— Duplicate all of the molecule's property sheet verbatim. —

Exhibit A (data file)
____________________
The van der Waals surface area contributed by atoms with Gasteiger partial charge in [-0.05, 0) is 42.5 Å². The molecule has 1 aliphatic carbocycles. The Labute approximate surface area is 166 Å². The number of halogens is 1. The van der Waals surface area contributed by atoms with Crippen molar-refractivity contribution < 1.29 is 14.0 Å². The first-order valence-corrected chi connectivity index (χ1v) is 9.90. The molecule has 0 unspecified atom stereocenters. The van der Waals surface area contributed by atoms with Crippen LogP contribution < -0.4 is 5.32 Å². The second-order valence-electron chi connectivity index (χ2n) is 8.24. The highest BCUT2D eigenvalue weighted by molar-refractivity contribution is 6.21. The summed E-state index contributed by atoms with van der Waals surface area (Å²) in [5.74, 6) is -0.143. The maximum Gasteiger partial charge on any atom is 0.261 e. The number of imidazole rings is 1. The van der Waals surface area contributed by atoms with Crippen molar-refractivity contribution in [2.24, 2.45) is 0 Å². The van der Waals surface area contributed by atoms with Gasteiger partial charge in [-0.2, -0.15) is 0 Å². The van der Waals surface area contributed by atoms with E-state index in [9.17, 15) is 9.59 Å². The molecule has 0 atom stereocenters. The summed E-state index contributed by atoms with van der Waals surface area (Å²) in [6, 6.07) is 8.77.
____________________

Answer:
The van der Waals surface area contributed by atoms with Gasteiger partial charge in [-0.05, 0) is 42.5 Å². The molecule has 1 aliphatic carbocycles. The Labute approximate surface area is 166 Å². The number of halogens is 1. The van der Waals surface area contributed by atoms with Crippen molar-refractivity contribution < 1.29 is 14.0 Å². The first-order valence-corrected chi connectivity index (χ1v) is 9.90. The molecule has 0 unspecified atom stereocenters. The van der Waals surface area contributed by atoms with Crippen LogP contribution < -0.4 is 5.32 Å². The second-order valence-electron chi connectivity index (χ2n) is 8.24. The highest BCUT2D eigenvalue weighted by molar-refractivity contribution is 6.21. The summed E-state index contributed by atoms with van der Waals surface area (Å²) in [5.74, 6) is -0.143. The maximum Gasteiger partial charge on any atom is 0.261 e. The number of imidazole rings is 1. The van der Waals surface area contributed by atoms with Crippen molar-refractivity contribution in [2.24, 2.45) is 0 Å². The van der Waals surface area contributed by atoms with Gasteiger partial charge in [-0.2, -0.15) is 0 Å². The van der Waals surface area contributed by atoms with E-state index in [9.17, 15) is 9.59 Å². The molecule has 0 atom stereocenters. The summed E-state index contributed by atoms with van der Waals surface area (Å²) in [6, 6.07) is 8.77.